The debt hawks are to economics as the creationists are to biology.
Cynical populist politicians try to gather votes by playing Robin Hood. They think taxing the rich will make them popular with poor, and sadly, they are right. As the poor don’t realize, but readers of this blog have learned, TAXING THE RICH actually hurts everyone, especially the poor. Read the following article By JEANNINE AVERSA, AP Economics Writer, dated Aug 1, 2010
“WASHINGTON – Wealthy Americans aren’t spending so freely anymore. And the rest of us are feeling the squeeze. […] Economists say overall consumer spending has slowed mainly because the richest 5 percent of Americans — those earning at least $207,000 — are buying less. They account for about 14 percent of total spending.
“President Barack Obama wants to allow the top (tax)rates to increase next year for individuals making more than $200,000 and couples making more than $250,000. The wealthy may be keeping some money on the sidelines due to uncertainty over whether or not they will soon face higher taxes. […] Think of the wealthy as the main engine of the economy: When they buy more, the economy hums. When they cut back, it sputters. The rest of us mainly go along for the ride.
“Earlier this year, gains in stock portfolios had boosted household wealth. And the rich responded by spending freely. That raised hopes the recovery would strengthen. […] The affluent went back to tightening their belts in June after months of vigorous showing. Data from MasterCard Advisors’ SpendingPulse showed luxury spending fell in June for the first time since November. […] “It isn’t a good omen for the consumer recovery, which cannot exist without the luxury spender,” said Mike Niemira, chief economist at the International Council of Shopping Centers.
“[…] And it helps explain why economists expect the rebound to lose momentum in the second half of the year. Especially if the rich don’t resume bigger spending. “They are the bellwether for the economy,” says Mark Zandi, chief economist at Moody’s Analytics. “The fact that they turned more cautious is why the recovery is losing momentum. If they panic again, that would be the fodder for a double-dip recession.”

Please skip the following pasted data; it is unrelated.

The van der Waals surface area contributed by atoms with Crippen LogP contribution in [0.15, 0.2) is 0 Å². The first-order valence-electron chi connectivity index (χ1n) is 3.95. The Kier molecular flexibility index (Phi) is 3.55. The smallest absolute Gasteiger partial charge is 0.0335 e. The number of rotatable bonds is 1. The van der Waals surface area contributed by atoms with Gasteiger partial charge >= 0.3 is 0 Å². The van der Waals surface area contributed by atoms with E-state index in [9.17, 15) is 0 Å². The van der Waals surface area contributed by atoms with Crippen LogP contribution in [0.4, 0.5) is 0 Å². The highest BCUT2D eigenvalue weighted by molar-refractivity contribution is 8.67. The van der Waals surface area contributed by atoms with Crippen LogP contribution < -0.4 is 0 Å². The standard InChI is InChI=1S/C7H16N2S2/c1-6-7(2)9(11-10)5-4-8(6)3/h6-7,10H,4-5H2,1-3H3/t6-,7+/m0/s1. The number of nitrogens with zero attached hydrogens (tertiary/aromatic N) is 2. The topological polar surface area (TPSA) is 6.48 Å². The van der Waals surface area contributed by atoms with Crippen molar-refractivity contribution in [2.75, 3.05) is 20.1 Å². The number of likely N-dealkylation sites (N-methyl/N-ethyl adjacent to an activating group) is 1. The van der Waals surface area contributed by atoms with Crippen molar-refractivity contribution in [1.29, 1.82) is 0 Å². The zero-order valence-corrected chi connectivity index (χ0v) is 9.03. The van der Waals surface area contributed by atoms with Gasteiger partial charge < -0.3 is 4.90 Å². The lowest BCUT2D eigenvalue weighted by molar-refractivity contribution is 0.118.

“That’s because whether they’re saving or spending, the wealthy deliver an outsize impact on the economy. What’s not clear is whether they will remain too nervous to spend freely again for many months. That’s what happened when the recession hit in December 2007 and then when the financial crisis ignited in September 2008.
“As their stock holdings and home values sank, the affluent lost wealth. Their jobs weren’t safe, either. Bankers, lawyers, accountants and mortgage brokers were among those getting pink-slipped. Those who did have jobs feared losing them. Neither group spent much. Instead, Americans’ savings rate spiked. And most of the increase came from the richest 5 percent, according to research by Moody’s Analytics. In the first quarter of this year, stocks rebounded, layoffs slowed and the rich were spending again. But now the rich are building up their savings and splurging less on discretionary items. That’s starting to show up in softer sales at upscale retailers, such as Neiman Marcus and Saks Inc.
“’The affluent — as their wealth goes down — they’ll become more and more conservative,’ predicts David Levy, chairman of the Jerome Levy Forecasting Center.”
So, if you feel raising taxes on the rich is harmless, think again.
Rodger Malcolm Mitchell
No nation can tax itself into prosperity